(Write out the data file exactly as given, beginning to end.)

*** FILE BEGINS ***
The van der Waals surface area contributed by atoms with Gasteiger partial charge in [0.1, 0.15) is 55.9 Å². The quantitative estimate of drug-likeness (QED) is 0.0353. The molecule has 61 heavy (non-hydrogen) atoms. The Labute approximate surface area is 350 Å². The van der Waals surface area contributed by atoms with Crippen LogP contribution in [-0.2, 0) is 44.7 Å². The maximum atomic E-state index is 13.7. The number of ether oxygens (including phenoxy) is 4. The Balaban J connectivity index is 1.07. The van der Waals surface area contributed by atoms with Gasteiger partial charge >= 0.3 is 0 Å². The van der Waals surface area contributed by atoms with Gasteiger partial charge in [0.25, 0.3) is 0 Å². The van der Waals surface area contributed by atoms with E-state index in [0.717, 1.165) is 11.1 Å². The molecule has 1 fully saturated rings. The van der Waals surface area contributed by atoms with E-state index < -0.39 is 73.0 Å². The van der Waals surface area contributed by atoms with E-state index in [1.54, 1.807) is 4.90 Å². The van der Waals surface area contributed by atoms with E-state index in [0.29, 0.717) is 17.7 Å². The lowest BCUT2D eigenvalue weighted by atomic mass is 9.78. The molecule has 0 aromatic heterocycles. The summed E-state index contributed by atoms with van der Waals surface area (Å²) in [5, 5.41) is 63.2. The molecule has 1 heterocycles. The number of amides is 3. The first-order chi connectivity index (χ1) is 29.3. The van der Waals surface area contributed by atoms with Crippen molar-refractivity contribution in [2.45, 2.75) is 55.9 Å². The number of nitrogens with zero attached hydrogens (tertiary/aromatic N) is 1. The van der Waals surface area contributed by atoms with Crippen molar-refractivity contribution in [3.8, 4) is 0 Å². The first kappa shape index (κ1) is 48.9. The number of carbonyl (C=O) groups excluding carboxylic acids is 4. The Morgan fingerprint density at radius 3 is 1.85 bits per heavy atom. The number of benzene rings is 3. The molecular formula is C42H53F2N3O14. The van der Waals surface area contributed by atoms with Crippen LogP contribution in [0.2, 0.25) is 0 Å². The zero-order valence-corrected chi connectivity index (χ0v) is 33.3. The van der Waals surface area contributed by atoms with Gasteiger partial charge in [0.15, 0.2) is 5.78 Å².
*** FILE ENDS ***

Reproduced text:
The van der Waals surface area contributed by atoms with Gasteiger partial charge in [0.1, 0.15) is 55.9 Å². The quantitative estimate of drug-likeness (QED) is 0.0353. The molecule has 61 heavy (non-hydrogen) atoms. The Labute approximate surface area is 350 Å². The van der Waals surface area contributed by atoms with Crippen LogP contribution in [-0.2, 0) is 44.7 Å². The maximum atomic E-state index is 13.7. The number of ether oxygens (including phenoxy) is 4. The Balaban J connectivity index is 1.07. The van der Waals surface area contributed by atoms with Gasteiger partial charge >= 0.3 is 0 Å². The van der Waals surface area contributed by atoms with Gasteiger partial charge in [0.25, 0.3) is 0 Å². The van der Waals surface area contributed by atoms with E-state index in [0.717, 1.165) is 11.1 Å². The molecule has 1 fully saturated rings. The van der Waals surface area contributed by atoms with E-state index < -0.39 is 73.0 Å². The van der Waals surface area contributed by atoms with E-state index in [1.54, 1.807) is 4.90 Å². The van der Waals surface area contributed by atoms with E-state index in [0.29, 0.717) is 17.7 Å². The lowest BCUT2D eigenvalue weighted by atomic mass is 9.78. The molecule has 0 aromatic heterocycles. The summed E-state index contributed by atoms with van der Waals surface area (Å²) in [5, 5.41) is 63.2. The molecule has 1 heterocycles. The number of amides is 3. The first-order chi connectivity index (χ1) is 29.3. The van der Waals surface area contributed by atoms with Crippen molar-refractivity contribution in [2.45, 2.75) is 55.9 Å². The number of nitrogens with zero attached hydrogens (tertiary/aromatic N) is 1. The van der Waals surface area contributed by atoms with Crippen molar-refractivity contribution in [3.8, 4) is 0 Å². The first kappa shape index (κ1) is 48.9. The number of carbonyl (C=O) groups excluding carboxylic acids is 4. The Morgan fingerprint density at radius 3 is 1.85 bits per heavy atom. The number of benzene rings is 3. The molecular formula is C42H53F2N3O14. The van der Waals surface area contributed by atoms with Crippen LogP contribution in [0.2, 0.25) is 0 Å². The zero-order valence-corrected chi connectivity index (χ0v) is 33.3. The van der Waals surface area contributed by atoms with Gasteiger partial charge in [0.15, 0.2) is 5.78 Å².